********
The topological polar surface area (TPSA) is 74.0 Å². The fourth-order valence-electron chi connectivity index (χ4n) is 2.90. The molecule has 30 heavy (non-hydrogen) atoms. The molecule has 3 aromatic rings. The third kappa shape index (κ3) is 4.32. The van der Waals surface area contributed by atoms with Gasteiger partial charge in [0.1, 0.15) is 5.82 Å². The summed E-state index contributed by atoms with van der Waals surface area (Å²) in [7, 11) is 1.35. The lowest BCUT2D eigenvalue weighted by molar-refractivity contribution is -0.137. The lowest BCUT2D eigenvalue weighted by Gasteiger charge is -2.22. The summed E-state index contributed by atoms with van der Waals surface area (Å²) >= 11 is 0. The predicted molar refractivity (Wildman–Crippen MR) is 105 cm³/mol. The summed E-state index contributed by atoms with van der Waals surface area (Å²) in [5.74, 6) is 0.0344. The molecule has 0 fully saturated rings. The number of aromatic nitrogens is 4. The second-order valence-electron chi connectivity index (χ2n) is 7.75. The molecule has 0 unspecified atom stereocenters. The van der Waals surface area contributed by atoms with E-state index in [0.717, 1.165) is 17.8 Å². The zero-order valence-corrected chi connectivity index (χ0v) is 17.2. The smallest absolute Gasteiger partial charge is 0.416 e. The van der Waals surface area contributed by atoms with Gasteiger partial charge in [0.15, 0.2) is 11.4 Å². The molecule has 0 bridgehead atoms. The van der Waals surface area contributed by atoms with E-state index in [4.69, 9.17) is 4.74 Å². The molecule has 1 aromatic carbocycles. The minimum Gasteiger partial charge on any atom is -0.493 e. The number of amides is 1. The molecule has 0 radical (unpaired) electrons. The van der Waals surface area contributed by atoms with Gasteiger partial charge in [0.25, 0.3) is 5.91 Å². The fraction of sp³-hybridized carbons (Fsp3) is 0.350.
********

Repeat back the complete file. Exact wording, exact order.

The topological polar surface area (TPSA) is 74.0 Å². The fourth-order valence-electron chi connectivity index (χ4n) is 2.90. The molecule has 30 heavy (non-hydrogen) atoms. The molecule has 3 aromatic rings. The third kappa shape index (κ3) is 4.32. The van der Waals surface area contributed by atoms with Gasteiger partial charge in [0.1, 0.15) is 5.82 Å². The summed E-state index contributed by atoms with van der Waals surface area (Å²) in [7, 11) is 1.35. The lowest BCUT2D eigenvalue weighted by molar-refractivity contribution is -0.137. The lowest BCUT2D eigenvalue weighted by Gasteiger charge is -2.22. The summed E-state index contributed by atoms with van der Waals surface area (Å²) >= 11 is 0. The predicted molar refractivity (Wildman–Crippen MR) is 105 cm³/mol. The summed E-state index contributed by atoms with van der Waals surface area (Å²) in [5.74, 6) is 0.0344. The molecule has 0 fully saturated rings. The number of aromatic nitrogens is 4. The second-order valence-electron chi connectivity index (χ2n) is 7.75. The molecule has 0 unspecified atom stereocenters. The van der Waals surface area contributed by atoms with E-state index in [0.717, 1.165) is 17.8 Å². The zero-order valence-corrected chi connectivity index (χ0v) is 17.2. The smallest absolute Gasteiger partial charge is 0.416 e. The van der Waals surface area contributed by atoms with Gasteiger partial charge in [0.15, 0.2) is 11.4 Å². The molecule has 0 bridgehead atoms. The van der Waals surface area contributed by atoms with E-state index in [4.69, 9.17) is 4.74 Å². The molecule has 1 aromatic carbocycles. The minimum Gasteiger partial charge on any atom is -0.493 e. The number of amides is 1. The molecule has 0 radical (unpaired) electrons. The van der Waals surface area contributed by atoms with Gasteiger partial charge in [0.25, 0.3) is 5.91 Å². The fraction of sp³-hybridized carbons (Fsp3) is 0.350.